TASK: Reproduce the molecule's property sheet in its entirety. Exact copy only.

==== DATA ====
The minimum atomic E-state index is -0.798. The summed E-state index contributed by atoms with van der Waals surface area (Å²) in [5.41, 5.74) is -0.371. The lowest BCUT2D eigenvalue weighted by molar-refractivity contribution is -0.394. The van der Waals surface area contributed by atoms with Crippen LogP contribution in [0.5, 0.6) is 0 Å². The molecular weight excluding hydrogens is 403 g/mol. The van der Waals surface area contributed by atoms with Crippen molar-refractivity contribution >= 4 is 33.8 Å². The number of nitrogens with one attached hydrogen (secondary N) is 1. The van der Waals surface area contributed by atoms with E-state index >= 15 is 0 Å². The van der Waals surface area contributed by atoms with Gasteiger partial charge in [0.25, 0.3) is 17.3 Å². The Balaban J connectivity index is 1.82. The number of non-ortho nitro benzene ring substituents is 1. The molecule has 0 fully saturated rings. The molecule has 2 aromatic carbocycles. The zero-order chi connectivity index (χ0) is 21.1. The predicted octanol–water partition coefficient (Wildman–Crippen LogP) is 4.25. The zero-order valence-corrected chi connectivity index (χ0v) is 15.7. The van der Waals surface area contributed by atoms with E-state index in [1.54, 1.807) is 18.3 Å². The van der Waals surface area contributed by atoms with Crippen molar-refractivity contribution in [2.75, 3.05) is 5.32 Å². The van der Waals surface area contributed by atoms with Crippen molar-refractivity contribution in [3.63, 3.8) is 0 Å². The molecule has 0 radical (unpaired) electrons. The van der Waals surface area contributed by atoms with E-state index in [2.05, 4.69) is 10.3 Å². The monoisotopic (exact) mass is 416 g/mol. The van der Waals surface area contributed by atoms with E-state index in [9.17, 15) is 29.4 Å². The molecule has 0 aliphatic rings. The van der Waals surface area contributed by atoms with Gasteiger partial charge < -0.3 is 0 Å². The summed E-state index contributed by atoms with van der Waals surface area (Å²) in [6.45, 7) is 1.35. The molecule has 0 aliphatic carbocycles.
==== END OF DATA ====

The minimum atomic E-state index is -0.798. The summed E-state index contributed by atoms with van der Waals surface area (Å²) in [5.41, 5.74) is -0.371. The lowest BCUT2D eigenvalue weighted by molar-refractivity contribution is -0.394. The van der Waals surface area contributed by atoms with Crippen LogP contribution in [0.5, 0.6) is 0 Å². The molecular weight excluding hydrogens is 403 g/mol. The van der Waals surface area contributed by atoms with Crippen molar-refractivity contribution >= 4 is 33.8 Å². The number of nitrogens with one attached hydrogen (secondary N) is 1. The van der Waals surface area contributed by atoms with E-state index >= 15 is 0 Å². The van der Waals surface area contributed by atoms with Gasteiger partial charge in [0.25, 0.3) is 17.3 Å². The Balaban J connectivity index is 1.82. The number of non-ortho nitro benzene ring substituents is 1. The molecule has 0 fully saturated rings. The molecule has 2 aromatic carbocycles. The zero-order chi connectivity index (χ0) is 21.1. The predicted octanol–water partition coefficient (Wildman–Crippen LogP) is 4.25. The zero-order valence-corrected chi connectivity index (χ0v) is 15.7. The van der Waals surface area contributed by atoms with E-state index in [1.54, 1.807) is 18.3 Å². The van der Waals surface area contributed by atoms with Crippen molar-refractivity contribution in [2.75, 3.05) is 5.32 Å². The van der Waals surface area contributed by atoms with Crippen molar-refractivity contribution in [3.63, 3.8) is 0 Å². The molecule has 0 radical (unpaired) electrons. The van der Waals surface area contributed by atoms with E-state index in [2.05, 4.69) is 10.3 Å². The monoisotopic (exact) mass is 416 g/mol. The van der Waals surface area contributed by atoms with E-state index in [9.17, 15) is 29.4 Å². The molecule has 0 aliphatic rings. The van der Waals surface area contributed by atoms with Gasteiger partial charge < -0.3 is 0 Å². The summed E-state index contributed by atoms with van der Waals surface area (Å²) in [6.45, 7) is 1.35. The molecule has 0 aliphatic carbocycles.